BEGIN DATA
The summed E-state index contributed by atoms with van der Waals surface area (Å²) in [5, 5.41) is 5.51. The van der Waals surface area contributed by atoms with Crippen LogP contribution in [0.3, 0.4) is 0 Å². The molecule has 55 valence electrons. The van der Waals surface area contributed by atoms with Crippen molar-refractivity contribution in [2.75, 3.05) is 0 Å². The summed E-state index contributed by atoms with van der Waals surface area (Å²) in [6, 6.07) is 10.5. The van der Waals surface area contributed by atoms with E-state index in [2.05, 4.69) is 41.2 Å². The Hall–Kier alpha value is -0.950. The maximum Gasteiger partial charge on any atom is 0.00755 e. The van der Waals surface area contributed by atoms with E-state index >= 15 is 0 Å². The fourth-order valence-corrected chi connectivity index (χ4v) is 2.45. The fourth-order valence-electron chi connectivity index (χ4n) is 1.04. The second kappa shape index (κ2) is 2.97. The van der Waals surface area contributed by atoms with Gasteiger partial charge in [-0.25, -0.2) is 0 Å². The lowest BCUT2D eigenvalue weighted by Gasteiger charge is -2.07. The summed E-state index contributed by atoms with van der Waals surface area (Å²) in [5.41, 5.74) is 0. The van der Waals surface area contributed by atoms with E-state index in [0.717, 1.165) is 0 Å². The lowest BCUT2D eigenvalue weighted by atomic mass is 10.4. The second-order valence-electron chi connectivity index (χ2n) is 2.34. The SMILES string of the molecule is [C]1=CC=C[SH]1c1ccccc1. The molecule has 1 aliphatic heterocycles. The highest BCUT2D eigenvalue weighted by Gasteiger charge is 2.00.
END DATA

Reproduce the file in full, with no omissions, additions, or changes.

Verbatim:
The summed E-state index contributed by atoms with van der Waals surface area (Å²) in [5, 5.41) is 5.51. The van der Waals surface area contributed by atoms with Crippen LogP contribution in [0.3, 0.4) is 0 Å². The molecule has 55 valence electrons. The van der Waals surface area contributed by atoms with Crippen molar-refractivity contribution in [2.75, 3.05) is 0 Å². The summed E-state index contributed by atoms with van der Waals surface area (Å²) in [6, 6.07) is 10.5. The van der Waals surface area contributed by atoms with E-state index in [2.05, 4.69) is 41.2 Å². The Hall–Kier alpha value is -0.950. The maximum Gasteiger partial charge on any atom is 0.00755 e. The van der Waals surface area contributed by atoms with E-state index >= 15 is 0 Å². The fourth-order valence-corrected chi connectivity index (χ4v) is 2.45. The fourth-order valence-electron chi connectivity index (χ4n) is 1.04. The second kappa shape index (κ2) is 2.97. The van der Waals surface area contributed by atoms with Gasteiger partial charge in [-0.25, -0.2) is 0 Å². The lowest BCUT2D eigenvalue weighted by Gasteiger charge is -2.07. The summed E-state index contributed by atoms with van der Waals surface area (Å²) in [5.41, 5.74) is 0. The van der Waals surface area contributed by atoms with E-state index in [0.717, 1.165) is 0 Å². The lowest BCUT2D eigenvalue weighted by atomic mass is 10.4. The second-order valence-electron chi connectivity index (χ2n) is 2.34. The SMILES string of the molecule is [C]1=CC=C[SH]1c1ccccc1. The molecule has 1 aliphatic heterocycles. The highest BCUT2D eigenvalue weighted by Gasteiger charge is 2.00.